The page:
I liked the President's speech in Kansas for many reasons. I think it was a tour de force about who we are as a country in a nonpartisan way. And I particularly liked his statement when he said we are greater together when everyone engages in fair play, everyone gets a fair shot, everyone does their fair share. And that's really what I think has to be how we go forward. That's not the case now.
I think an important part of that is something the President said further in his speech, was about inequality distorting democracy. And very important to all of this is something that we talked about last week was we have to move forward to empower the 99 percent to offset the impact of the Supreme Court decision of money in campaigns. We also have to move for voter protection so we are giving leverage to working families, both with their small contributions and their large participation at the polls, without obstacles in either place.
So I think support for the middle class, fairness of opportunity in our society, and diminishing the role of corporate money and special interest money in the process are all connected. As you know, the President talked about going to Kansas and Theodore Roosevelt's, President Roosevelt, Theodore Roosevelt's speech, Teddy Roosevelt's. Listen to this: "It is necessary that laws should be passed to prohibit the use of corporate funds directly or indirectly for political purposes."
I won't read the whole thing, but "corporate expenditures have supplied one of the principal sources of corruption in our political affairs." President Theodore Roosevelt, 1910.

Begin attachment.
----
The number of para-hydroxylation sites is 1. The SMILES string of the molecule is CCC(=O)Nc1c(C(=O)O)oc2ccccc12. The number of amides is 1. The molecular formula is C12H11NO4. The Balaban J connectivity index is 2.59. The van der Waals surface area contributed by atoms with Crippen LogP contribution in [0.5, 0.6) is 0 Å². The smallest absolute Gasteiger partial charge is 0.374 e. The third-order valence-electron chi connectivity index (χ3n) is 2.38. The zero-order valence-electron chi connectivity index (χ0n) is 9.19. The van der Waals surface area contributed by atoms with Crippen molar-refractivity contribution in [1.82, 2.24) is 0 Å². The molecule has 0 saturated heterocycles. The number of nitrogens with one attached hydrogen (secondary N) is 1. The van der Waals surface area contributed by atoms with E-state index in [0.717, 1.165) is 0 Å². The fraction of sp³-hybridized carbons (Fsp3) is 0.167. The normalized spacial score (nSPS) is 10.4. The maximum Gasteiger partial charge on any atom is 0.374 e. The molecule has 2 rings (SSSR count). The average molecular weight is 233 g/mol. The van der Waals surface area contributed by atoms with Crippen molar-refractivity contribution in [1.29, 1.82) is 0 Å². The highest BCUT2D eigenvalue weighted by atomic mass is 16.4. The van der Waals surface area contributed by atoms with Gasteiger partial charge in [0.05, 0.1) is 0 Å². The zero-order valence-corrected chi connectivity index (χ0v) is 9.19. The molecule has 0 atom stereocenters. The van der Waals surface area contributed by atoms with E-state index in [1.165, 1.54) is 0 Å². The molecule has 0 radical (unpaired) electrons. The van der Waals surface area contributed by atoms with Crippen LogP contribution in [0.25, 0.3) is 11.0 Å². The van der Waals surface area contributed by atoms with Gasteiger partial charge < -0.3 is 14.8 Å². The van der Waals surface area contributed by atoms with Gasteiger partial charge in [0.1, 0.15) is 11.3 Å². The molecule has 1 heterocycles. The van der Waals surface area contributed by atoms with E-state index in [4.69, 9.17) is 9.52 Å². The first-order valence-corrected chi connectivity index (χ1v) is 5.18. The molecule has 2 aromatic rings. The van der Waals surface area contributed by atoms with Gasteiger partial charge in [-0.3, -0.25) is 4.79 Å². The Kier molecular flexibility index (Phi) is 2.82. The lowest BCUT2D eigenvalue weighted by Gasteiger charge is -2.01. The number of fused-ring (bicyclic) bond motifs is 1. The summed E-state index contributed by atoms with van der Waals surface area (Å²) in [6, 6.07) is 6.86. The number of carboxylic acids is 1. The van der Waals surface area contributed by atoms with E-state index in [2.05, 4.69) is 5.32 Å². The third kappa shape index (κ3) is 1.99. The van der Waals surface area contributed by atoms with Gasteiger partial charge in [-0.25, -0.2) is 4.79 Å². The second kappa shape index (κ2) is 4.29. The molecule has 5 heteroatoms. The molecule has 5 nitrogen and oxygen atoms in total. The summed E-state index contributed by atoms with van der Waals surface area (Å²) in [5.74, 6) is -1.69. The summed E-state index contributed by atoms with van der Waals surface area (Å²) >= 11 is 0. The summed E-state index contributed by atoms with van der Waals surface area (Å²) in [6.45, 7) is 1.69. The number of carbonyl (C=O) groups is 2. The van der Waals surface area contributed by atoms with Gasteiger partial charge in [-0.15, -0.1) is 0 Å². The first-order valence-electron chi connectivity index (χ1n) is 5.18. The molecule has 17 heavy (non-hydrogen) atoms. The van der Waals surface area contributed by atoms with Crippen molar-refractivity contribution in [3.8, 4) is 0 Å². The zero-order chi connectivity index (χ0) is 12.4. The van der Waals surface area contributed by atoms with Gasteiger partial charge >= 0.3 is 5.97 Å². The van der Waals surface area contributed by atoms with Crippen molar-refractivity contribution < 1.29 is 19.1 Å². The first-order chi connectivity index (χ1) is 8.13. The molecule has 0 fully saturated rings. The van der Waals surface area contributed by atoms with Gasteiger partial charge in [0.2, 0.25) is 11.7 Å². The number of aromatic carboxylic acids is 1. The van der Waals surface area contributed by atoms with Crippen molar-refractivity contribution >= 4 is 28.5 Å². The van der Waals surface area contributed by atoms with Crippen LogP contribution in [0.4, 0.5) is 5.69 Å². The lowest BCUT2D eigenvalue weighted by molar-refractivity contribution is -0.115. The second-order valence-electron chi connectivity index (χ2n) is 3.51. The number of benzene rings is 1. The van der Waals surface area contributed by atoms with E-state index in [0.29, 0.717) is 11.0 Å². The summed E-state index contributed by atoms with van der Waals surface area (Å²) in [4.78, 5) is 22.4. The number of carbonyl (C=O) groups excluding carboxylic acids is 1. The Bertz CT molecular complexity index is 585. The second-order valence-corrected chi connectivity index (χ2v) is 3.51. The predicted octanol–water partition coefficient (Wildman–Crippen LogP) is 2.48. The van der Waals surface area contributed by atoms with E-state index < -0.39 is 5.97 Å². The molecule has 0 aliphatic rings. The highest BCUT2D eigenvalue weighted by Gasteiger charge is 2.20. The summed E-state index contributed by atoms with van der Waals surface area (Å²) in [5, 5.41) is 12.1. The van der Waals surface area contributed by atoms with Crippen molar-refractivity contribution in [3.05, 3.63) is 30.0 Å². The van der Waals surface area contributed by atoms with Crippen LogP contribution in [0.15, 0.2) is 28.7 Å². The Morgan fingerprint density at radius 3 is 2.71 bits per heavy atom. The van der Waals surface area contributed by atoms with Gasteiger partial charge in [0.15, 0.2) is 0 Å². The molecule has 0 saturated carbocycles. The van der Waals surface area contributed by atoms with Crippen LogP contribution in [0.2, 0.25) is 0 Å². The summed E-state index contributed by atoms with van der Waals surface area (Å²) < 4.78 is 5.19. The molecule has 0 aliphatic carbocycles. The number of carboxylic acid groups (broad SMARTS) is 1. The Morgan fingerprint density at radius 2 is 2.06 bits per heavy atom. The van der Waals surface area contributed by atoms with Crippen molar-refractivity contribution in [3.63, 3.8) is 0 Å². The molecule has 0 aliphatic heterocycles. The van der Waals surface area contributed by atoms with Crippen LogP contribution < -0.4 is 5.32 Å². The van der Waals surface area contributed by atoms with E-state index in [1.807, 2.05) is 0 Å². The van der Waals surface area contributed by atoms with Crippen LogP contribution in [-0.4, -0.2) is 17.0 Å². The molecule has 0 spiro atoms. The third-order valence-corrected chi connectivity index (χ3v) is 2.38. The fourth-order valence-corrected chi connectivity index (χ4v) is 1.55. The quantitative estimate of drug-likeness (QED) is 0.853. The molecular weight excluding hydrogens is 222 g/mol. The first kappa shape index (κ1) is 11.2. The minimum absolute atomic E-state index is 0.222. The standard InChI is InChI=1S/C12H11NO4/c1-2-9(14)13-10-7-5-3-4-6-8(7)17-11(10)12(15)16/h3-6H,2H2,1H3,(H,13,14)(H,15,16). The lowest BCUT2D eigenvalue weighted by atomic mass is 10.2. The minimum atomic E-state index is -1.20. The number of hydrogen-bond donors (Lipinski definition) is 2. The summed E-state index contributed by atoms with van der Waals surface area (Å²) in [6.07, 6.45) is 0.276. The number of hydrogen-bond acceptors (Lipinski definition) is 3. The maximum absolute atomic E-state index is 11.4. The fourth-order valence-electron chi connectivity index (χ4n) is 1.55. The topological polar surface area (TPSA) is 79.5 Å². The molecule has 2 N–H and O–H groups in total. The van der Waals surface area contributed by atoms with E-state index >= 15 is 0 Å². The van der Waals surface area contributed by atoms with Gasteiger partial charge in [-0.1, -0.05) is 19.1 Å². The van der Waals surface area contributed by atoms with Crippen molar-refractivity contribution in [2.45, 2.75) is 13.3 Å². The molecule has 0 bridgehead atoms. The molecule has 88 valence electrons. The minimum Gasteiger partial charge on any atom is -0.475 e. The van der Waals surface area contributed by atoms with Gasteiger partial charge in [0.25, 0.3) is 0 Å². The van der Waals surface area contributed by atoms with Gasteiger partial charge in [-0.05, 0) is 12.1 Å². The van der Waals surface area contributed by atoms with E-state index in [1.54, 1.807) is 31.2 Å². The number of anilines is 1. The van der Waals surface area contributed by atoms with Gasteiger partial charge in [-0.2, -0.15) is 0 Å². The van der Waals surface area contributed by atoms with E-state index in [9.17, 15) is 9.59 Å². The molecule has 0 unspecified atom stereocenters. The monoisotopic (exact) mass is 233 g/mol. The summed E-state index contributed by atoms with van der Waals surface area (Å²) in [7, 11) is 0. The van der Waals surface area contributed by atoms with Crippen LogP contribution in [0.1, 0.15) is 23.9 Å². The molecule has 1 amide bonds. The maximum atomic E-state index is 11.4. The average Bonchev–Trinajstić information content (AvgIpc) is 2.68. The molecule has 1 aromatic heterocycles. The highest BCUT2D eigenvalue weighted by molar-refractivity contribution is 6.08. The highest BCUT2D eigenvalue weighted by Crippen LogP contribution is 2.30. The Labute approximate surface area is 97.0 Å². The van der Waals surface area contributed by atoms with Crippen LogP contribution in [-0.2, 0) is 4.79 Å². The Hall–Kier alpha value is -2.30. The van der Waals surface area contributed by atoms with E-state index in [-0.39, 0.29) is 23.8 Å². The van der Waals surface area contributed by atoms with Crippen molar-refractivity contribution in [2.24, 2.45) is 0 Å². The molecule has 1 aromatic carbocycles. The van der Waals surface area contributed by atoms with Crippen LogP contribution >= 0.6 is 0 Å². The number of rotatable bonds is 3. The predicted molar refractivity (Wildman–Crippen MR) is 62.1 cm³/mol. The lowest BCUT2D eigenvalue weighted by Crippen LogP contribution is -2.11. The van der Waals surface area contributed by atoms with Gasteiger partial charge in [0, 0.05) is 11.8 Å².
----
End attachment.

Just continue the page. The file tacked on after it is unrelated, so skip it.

Much of that had been wiped away. The Court restored it. It's part of the statement I think of the protesters. The status quo is unacceptable. You have got to change the role of special interest money in campaigns. And you must ensure voter protection as we go into our elections.
Q: Madam Leader, what are acceptable payfors? You said you are willing to sit down and talk about payfors. What do House Democrats think might be acceptable?
Leader Pelosi. We will see, look, let me take you back to the supercommittee. In the supercommittee, when we were saying we want an approach that was big, bold and balanced, there were many cuts that were made in mandatory spending there that we could revisit. But let's see what, you know, let's go to the table. As Americans are agonizing over their kitchen tables as to how they are going to make ends meet, let us meet at the table here in Washington to resolve this issue. It shouldn't, this anxiety shouldn't be there about this payroll tax cut.